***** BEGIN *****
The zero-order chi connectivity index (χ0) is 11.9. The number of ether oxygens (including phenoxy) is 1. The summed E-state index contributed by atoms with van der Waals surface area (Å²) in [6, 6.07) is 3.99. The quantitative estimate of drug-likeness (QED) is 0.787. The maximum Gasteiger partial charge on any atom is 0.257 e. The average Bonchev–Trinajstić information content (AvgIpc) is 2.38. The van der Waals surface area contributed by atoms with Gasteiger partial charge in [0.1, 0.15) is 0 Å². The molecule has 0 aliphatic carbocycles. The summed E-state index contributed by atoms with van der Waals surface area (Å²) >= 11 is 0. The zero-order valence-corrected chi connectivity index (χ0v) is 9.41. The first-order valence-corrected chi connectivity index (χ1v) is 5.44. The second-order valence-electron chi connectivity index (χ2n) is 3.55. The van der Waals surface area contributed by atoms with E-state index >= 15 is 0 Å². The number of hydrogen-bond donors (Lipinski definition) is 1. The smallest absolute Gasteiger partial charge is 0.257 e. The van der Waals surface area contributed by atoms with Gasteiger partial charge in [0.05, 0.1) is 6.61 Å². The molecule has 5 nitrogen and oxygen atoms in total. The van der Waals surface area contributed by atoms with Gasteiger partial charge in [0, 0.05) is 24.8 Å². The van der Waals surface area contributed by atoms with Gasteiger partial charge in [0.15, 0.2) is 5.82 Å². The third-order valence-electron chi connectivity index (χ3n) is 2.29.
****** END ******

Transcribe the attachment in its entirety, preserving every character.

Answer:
The zero-order chi connectivity index (χ0) is 11.9. The number of ether oxygens (including phenoxy) is 1. The summed E-state index contributed by atoms with van der Waals surface area (Å²) in [6, 6.07) is 3.99. The quantitative estimate of drug-likeness (QED) is 0.787. The maximum Gasteiger partial charge on any atom is 0.257 e. The average Bonchev–Trinajstić information content (AvgIpc) is 2.38. The van der Waals surface area contributed by atoms with Gasteiger partial charge in [0.1, 0.15) is 0 Å². The molecule has 0 aliphatic carbocycles. The summed E-state index contributed by atoms with van der Waals surface area (Å²) >= 11 is 0. The zero-order valence-corrected chi connectivity index (χ0v) is 9.41. The first-order valence-corrected chi connectivity index (χ1v) is 5.44. The second-order valence-electron chi connectivity index (χ2n) is 3.55. The van der Waals surface area contributed by atoms with E-state index >= 15 is 0 Å². The number of hydrogen-bond donors (Lipinski definition) is 1. The smallest absolute Gasteiger partial charge is 0.257 e. The van der Waals surface area contributed by atoms with Gasteiger partial charge in [0.05, 0.1) is 6.61 Å². The molecule has 5 nitrogen and oxygen atoms in total. The van der Waals surface area contributed by atoms with Gasteiger partial charge in [0, 0.05) is 24.8 Å². The van der Waals surface area contributed by atoms with Gasteiger partial charge in [0.15, 0.2) is 5.82 Å². The third-order valence-electron chi connectivity index (χ3n) is 2.29.